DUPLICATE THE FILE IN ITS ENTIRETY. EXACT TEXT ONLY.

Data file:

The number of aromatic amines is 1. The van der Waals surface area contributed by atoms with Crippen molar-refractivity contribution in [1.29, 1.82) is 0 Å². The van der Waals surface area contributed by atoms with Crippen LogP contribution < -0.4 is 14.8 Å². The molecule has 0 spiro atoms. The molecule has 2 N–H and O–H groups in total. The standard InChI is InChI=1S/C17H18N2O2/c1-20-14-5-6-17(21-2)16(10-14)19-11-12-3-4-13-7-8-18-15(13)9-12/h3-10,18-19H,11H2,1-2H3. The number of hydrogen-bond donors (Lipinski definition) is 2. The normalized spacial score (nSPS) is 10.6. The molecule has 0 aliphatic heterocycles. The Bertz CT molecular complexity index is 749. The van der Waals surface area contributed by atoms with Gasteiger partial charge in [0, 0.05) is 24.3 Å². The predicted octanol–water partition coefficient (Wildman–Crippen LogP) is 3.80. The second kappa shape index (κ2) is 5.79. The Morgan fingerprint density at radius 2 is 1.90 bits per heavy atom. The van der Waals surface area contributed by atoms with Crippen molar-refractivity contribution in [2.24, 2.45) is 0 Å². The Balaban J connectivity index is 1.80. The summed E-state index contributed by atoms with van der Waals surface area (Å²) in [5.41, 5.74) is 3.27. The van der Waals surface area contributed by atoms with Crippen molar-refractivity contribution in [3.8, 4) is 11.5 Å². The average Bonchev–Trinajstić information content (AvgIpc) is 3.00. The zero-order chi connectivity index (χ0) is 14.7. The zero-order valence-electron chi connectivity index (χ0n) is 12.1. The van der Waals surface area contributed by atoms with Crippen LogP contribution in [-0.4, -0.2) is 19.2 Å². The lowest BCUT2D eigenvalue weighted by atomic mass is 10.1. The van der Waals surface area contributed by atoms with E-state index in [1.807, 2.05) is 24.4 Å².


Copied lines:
The number of aromatic amines is 1. The van der Waals surface area contributed by atoms with Crippen molar-refractivity contribution in [1.29, 1.82) is 0 Å². The van der Waals surface area contributed by atoms with Crippen LogP contribution < -0.4 is 14.8 Å². The molecule has 0 spiro atoms. The molecule has 2 N–H and O–H groups in total. The standard InChI is InChI=1S/C17H18N2O2/c1-20-14-5-6-17(21-2)16(10-14)19-11-12-3-4-13-7-8-18-15(13)9-12/h3-10,18-19H,11H2,1-2H3. The number of hydrogen-bond donors (Lipinski definition) is 2. The normalized spacial score (nSPS) is 10.6. The molecule has 0 aliphatic heterocycles. The Bertz CT molecular complexity index is 749. The van der Waals surface area contributed by atoms with Gasteiger partial charge in [0, 0.05) is 24.3 Å². The predicted octanol–water partition coefficient (Wildman–Crippen LogP) is 3.80. The second kappa shape index (κ2) is 5.79. The Morgan fingerprint density at radius 2 is 1.90 bits per heavy atom. The van der Waals surface area contributed by atoms with Crippen molar-refractivity contribution in [2.24, 2.45) is 0 Å². The Balaban J connectivity index is 1.80. The summed E-state index contributed by atoms with van der Waals surface area (Å²) in [5.41, 5.74) is 3.27. The van der Waals surface area contributed by atoms with Crippen molar-refractivity contribution in [3.8, 4) is 11.5 Å². The average Bonchev–Trinajstić information content (AvgIpc) is 3.00. The zero-order chi connectivity index (χ0) is 14.7. The zero-order valence-electron chi connectivity index (χ0n) is 12.1. The van der Waals surface area contributed by atoms with Crippen LogP contribution in [-0.4, -0.2) is 19.2 Å². The lowest BCUT2D eigenvalue weighted by atomic mass is 10.1. The van der Waals surface area contributed by atoms with E-state index in [1.807, 2.05) is 24.4 Å².